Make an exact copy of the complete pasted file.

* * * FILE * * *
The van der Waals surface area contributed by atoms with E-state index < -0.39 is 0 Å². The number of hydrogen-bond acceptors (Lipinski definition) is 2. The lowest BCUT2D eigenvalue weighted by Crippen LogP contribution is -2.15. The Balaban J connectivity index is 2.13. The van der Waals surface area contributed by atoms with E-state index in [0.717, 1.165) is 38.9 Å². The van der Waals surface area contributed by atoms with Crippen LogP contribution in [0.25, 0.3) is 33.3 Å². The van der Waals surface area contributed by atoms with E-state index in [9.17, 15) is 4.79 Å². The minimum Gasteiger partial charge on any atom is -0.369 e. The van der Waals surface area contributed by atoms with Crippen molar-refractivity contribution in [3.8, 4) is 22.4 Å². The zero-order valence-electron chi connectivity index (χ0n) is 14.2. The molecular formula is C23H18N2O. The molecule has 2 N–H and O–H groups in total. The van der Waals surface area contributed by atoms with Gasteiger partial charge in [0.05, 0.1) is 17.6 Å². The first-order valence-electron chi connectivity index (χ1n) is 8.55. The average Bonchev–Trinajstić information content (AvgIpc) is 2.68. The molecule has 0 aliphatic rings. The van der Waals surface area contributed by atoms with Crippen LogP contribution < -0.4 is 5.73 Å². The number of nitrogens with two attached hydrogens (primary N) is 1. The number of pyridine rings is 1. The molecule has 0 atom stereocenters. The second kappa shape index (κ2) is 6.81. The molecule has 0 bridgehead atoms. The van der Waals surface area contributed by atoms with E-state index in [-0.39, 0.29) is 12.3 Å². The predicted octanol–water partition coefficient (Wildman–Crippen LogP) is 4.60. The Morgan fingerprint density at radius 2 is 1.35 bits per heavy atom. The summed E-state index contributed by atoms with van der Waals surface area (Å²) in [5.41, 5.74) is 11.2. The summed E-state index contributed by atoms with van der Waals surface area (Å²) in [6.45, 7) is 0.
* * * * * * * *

The van der Waals surface area contributed by atoms with E-state index < -0.39 is 0 Å². The number of hydrogen-bond acceptors (Lipinski definition) is 2. The lowest BCUT2D eigenvalue weighted by Crippen LogP contribution is -2.15. The Balaban J connectivity index is 2.13. The van der Waals surface area contributed by atoms with E-state index in [0.717, 1.165) is 38.9 Å². The van der Waals surface area contributed by atoms with Crippen LogP contribution in [0.25, 0.3) is 33.3 Å². The van der Waals surface area contributed by atoms with E-state index in [9.17, 15) is 4.79 Å². The minimum Gasteiger partial charge on any atom is -0.369 e. The van der Waals surface area contributed by atoms with Crippen molar-refractivity contribution in [3.8, 4) is 22.4 Å². The zero-order valence-electron chi connectivity index (χ0n) is 14.2. The molecular formula is C23H18N2O. The molecule has 2 N–H and O–H groups in total. The van der Waals surface area contributed by atoms with Gasteiger partial charge in [0.05, 0.1) is 17.6 Å². The first-order valence-electron chi connectivity index (χ1n) is 8.55. The average Bonchev–Trinajstić information content (AvgIpc) is 2.68. The molecule has 0 aliphatic rings. The van der Waals surface area contributed by atoms with Crippen LogP contribution < -0.4 is 5.73 Å². The number of nitrogens with two attached hydrogens (primary N) is 1. The number of pyridine rings is 1. The molecule has 0 atom stereocenters. The second kappa shape index (κ2) is 6.81. The molecule has 0 bridgehead atoms. The van der Waals surface area contributed by atoms with E-state index in [-0.39, 0.29) is 12.3 Å². The predicted octanol–water partition coefficient (Wildman–Crippen LogP) is 4.60. The Morgan fingerprint density at radius 2 is 1.35 bits per heavy atom. The summed E-state index contributed by atoms with van der Waals surface area (Å²) in [5.41, 5.74) is 11.2. The summed E-state index contributed by atoms with van der Waals surface area (Å²) in [6.45, 7) is 0.